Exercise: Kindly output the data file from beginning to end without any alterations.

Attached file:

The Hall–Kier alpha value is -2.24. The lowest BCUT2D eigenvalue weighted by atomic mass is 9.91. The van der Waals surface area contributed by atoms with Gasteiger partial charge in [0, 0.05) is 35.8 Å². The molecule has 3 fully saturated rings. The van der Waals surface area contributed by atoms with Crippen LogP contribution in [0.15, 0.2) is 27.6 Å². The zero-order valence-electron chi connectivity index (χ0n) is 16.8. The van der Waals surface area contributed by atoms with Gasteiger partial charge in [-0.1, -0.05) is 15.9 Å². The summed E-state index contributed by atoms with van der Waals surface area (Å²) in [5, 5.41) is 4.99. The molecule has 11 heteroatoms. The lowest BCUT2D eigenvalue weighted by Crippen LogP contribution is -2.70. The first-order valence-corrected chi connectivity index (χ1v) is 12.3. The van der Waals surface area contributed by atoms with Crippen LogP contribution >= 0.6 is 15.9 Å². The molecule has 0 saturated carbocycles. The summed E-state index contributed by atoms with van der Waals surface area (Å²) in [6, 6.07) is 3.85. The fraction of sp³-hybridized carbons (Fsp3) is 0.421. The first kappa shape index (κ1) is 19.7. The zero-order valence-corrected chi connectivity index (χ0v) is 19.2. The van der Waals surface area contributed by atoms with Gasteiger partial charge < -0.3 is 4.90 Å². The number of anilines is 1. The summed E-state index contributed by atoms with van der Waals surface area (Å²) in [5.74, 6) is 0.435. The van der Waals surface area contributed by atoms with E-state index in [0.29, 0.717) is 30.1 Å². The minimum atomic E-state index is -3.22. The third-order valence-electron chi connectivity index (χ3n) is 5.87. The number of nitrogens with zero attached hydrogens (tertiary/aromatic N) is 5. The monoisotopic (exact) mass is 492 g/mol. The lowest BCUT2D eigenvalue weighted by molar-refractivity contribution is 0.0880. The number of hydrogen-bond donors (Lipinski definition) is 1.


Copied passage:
The Hall–Kier alpha value is -2.24. The lowest BCUT2D eigenvalue weighted by atomic mass is 9.91. The van der Waals surface area contributed by atoms with Gasteiger partial charge in [0, 0.05) is 35.8 Å². The molecule has 3 fully saturated rings. The van der Waals surface area contributed by atoms with Crippen LogP contribution in [0.15, 0.2) is 27.6 Å². The zero-order valence-electron chi connectivity index (χ0n) is 16.8. The van der Waals surface area contributed by atoms with Gasteiger partial charge in [-0.1, -0.05) is 15.9 Å². The summed E-state index contributed by atoms with van der Waals surface area (Å²) in [5, 5.41) is 4.99. The molecule has 11 heteroatoms. The lowest BCUT2D eigenvalue weighted by Crippen LogP contribution is -2.70. The first-order valence-corrected chi connectivity index (χ1v) is 12.3. The van der Waals surface area contributed by atoms with Crippen LogP contribution >= 0.6 is 15.9 Å². The molecule has 0 saturated carbocycles. The summed E-state index contributed by atoms with van der Waals surface area (Å²) in [6, 6.07) is 3.85. The fraction of sp³-hybridized carbons (Fsp3) is 0.421. The first kappa shape index (κ1) is 19.7. The zero-order valence-corrected chi connectivity index (χ0v) is 19.2. The van der Waals surface area contributed by atoms with Gasteiger partial charge < -0.3 is 4.90 Å². The number of anilines is 1. The summed E-state index contributed by atoms with van der Waals surface area (Å²) in [5.74, 6) is 0.435. The van der Waals surface area contributed by atoms with E-state index in [0.29, 0.717) is 30.1 Å². The minimum atomic E-state index is -3.22. The third-order valence-electron chi connectivity index (χ3n) is 5.87. The number of nitrogens with zero attached hydrogens (tertiary/aromatic N) is 5. The monoisotopic (exact) mass is 492 g/mol. The lowest BCUT2D eigenvalue weighted by molar-refractivity contribution is 0.0880. The number of hydrogen-bond donors (Lipinski definition) is 1.